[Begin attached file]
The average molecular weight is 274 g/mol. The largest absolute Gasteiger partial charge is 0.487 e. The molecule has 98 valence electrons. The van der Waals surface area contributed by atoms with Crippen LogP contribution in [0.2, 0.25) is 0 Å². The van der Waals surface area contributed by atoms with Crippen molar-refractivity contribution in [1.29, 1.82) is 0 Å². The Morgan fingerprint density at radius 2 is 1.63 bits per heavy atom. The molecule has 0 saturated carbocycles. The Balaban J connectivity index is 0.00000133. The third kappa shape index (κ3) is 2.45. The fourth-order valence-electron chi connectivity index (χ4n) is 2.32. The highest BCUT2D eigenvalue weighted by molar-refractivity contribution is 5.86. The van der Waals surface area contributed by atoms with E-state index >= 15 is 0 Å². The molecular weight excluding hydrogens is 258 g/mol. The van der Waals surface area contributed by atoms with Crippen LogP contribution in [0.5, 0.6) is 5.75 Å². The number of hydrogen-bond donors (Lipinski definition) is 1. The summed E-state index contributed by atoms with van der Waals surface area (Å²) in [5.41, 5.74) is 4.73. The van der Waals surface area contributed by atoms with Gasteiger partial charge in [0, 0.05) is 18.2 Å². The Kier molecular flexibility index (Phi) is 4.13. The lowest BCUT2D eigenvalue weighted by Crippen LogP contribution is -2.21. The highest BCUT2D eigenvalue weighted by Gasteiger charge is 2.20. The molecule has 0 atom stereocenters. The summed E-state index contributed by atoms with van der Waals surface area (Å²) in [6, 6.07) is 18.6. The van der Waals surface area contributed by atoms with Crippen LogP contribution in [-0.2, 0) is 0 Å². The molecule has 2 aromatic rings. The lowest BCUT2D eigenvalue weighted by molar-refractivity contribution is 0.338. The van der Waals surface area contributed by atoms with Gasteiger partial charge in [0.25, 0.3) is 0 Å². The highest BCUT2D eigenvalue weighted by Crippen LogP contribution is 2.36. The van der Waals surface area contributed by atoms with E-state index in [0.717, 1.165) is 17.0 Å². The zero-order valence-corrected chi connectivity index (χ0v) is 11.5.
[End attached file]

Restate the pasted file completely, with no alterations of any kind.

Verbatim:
The average molecular weight is 274 g/mol. The largest absolute Gasteiger partial charge is 0.487 e. The molecule has 98 valence electrons. The van der Waals surface area contributed by atoms with Crippen LogP contribution in [0.2, 0.25) is 0 Å². The van der Waals surface area contributed by atoms with Crippen molar-refractivity contribution in [1.29, 1.82) is 0 Å². The Morgan fingerprint density at radius 2 is 1.63 bits per heavy atom. The molecule has 0 saturated carbocycles. The Balaban J connectivity index is 0.00000133. The third kappa shape index (κ3) is 2.45. The fourth-order valence-electron chi connectivity index (χ4n) is 2.32. The highest BCUT2D eigenvalue weighted by molar-refractivity contribution is 5.86. The van der Waals surface area contributed by atoms with E-state index >= 15 is 0 Å². The molecular weight excluding hydrogens is 258 g/mol. The van der Waals surface area contributed by atoms with Crippen LogP contribution in [0.5, 0.6) is 5.75 Å². The number of hydrogen-bond donors (Lipinski definition) is 1. The summed E-state index contributed by atoms with van der Waals surface area (Å²) in [5.41, 5.74) is 4.73. The van der Waals surface area contributed by atoms with Gasteiger partial charge in [0, 0.05) is 18.2 Å². The Kier molecular flexibility index (Phi) is 4.13. The lowest BCUT2D eigenvalue weighted by Crippen LogP contribution is -2.21. The highest BCUT2D eigenvalue weighted by Gasteiger charge is 2.20. The molecule has 0 atom stereocenters. The summed E-state index contributed by atoms with van der Waals surface area (Å²) in [6, 6.07) is 18.6. The van der Waals surface area contributed by atoms with Crippen LogP contribution in [-0.2, 0) is 0 Å². The molecule has 2 aromatic rings. The lowest BCUT2D eigenvalue weighted by molar-refractivity contribution is 0.338. The van der Waals surface area contributed by atoms with Gasteiger partial charge in [0.25, 0.3) is 0 Å². The highest BCUT2D eigenvalue weighted by Crippen LogP contribution is 2.36. The van der Waals surface area contributed by atoms with E-state index in [0.717, 1.165) is 17.0 Å². The zero-order valence-corrected chi connectivity index (χ0v) is 11.5.